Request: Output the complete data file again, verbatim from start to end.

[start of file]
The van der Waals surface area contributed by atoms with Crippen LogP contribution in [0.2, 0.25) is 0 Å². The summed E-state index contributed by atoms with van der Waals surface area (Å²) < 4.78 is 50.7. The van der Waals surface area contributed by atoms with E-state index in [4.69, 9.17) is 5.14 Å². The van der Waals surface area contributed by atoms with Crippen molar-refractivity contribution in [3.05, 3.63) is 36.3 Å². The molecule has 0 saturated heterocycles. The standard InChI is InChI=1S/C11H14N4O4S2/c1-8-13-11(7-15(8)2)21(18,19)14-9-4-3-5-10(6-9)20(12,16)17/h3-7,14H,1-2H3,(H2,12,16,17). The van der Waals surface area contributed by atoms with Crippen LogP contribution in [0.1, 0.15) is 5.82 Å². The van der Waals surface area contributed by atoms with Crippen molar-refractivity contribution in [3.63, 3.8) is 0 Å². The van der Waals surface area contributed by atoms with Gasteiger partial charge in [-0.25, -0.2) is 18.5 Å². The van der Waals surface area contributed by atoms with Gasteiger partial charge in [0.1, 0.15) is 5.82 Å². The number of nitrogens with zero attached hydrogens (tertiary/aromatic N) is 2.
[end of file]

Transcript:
The van der Waals surface area contributed by atoms with Crippen LogP contribution in [0.2, 0.25) is 0 Å². The summed E-state index contributed by atoms with van der Waals surface area (Å²) < 4.78 is 50.7. The van der Waals surface area contributed by atoms with E-state index in [4.69, 9.17) is 5.14 Å². The van der Waals surface area contributed by atoms with Crippen molar-refractivity contribution in [3.05, 3.63) is 36.3 Å². The molecule has 0 saturated heterocycles. The standard InChI is InChI=1S/C11H14N4O4S2/c1-8-13-11(7-15(8)2)21(18,19)14-9-4-3-5-10(6-9)20(12,16)17/h3-7,14H,1-2H3,(H2,12,16,17). The van der Waals surface area contributed by atoms with Crippen LogP contribution in [0.1, 0.15) is 5.82 Å². The van der Waals surface area contributed by atoms with Crippen molar-refractivity contribution in [3.63, 3.8) is 0 Å². The van der Waals surface area contributed by atoms with Gasteiger partial charge in [-0.25, -0.2) is 18.5 Å². The van der Waals surface area contributed by atoms with Gasteiger partial charge in [0.1, 0.15) is 5.82 Å². The number of nitrogens with zero attached hydrogens (tertiary/aromatic N) is 2.